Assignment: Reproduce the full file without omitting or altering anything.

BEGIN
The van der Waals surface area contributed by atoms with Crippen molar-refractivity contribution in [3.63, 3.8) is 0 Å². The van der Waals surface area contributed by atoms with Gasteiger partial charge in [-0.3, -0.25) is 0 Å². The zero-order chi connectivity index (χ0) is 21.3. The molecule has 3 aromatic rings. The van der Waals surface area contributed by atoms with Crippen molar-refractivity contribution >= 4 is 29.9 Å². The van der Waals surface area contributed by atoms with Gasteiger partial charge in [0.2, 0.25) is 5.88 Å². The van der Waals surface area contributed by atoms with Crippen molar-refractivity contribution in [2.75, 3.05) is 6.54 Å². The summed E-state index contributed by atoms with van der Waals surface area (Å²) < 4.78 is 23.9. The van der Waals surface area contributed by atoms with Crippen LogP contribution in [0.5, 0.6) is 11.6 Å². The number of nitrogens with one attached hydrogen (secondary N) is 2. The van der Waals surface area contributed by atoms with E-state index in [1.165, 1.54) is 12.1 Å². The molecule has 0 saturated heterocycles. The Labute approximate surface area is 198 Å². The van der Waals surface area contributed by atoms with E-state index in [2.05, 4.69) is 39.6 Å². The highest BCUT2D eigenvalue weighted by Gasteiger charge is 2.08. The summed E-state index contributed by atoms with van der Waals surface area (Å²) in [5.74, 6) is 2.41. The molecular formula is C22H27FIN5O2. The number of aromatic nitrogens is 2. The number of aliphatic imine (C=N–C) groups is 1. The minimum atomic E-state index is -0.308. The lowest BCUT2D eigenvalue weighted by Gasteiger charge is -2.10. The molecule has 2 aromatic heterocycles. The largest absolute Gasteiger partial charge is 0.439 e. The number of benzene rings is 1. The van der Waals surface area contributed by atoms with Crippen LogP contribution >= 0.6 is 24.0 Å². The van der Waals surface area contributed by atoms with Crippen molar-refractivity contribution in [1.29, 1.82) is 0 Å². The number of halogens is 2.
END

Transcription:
The van der Waals surface area contributed by atoms with Crippen molar-refractivity contribution in [3.63, 3.8) is 0 Å². The van der Waals surface area contributed by atoms with Gasteiger partial charge in [-0.3, -0.25) is 0 Å². The zero-order chi connectivity index (χ0) is 21.3. The molecule has 3 aromatic rings. The van der Waals surface area contributed by atoms with Crippen molar-refractivity contribution >= 4 is 29.9 Å². The van der Waals surface area contributed by atoms with Gasteiger partial charge in [0.2, 0.25) is 5.88 Å². The van der Waals surface area contributed by atoms with Crippen molar-refractivity contribution in [2.75, 3.05) is 6.54 Å². The summed E-state index contributed by atoms with van der Waals surface area (Å²) < 4.78 is 23.9. The van der Waals surface area contributed by atoms with Crippen LogP contribution in [0.5, 0.6) is 11.6 Å². The number of nitrogens with one attached hydrogen (secondary N) is 2. The van der Waals surface area contributed by atoms with E-state index in [1.165, 1.54) is 12.1 Å². The molecule has 0 saturated heterocycles. The Labute approximate surface area is 198 Å². The van der Waals surface area contributed by atoms with E-state index in [2.05, 4.69) is 39.6 Å². The highest BCUT2D eigenvalue weighted by Gasteiger charge is 2.08. The summed E-state index contributed by atoms with van der Waals surface area (Å²) in [5.74, 6) is 2.41. The molecular formula is C22H27FIN5O2. The number of aromatic nitrogens is 2. The number of aliphatic imine (C=N–C) groups is 1. The minimum atomic E-state index is -0.308. The lowest BCUT2D eigenvalue weighted by Gasteiger charge is -2.10. The molecule has 2 aromatic heterocycles. The largest absolute Gasteiger partial charge is 0.439 e. The number of benzene rings is 1. The van der Waals surface area contributed by atoms with Crippen LogP contribution >= 0.6 is 24.0 Å². The van der Waals surface area contributed by atoms with Crippen molar-refractivity contribution in [1.29, 1.82) is 0 Å². The number of halogens is 2.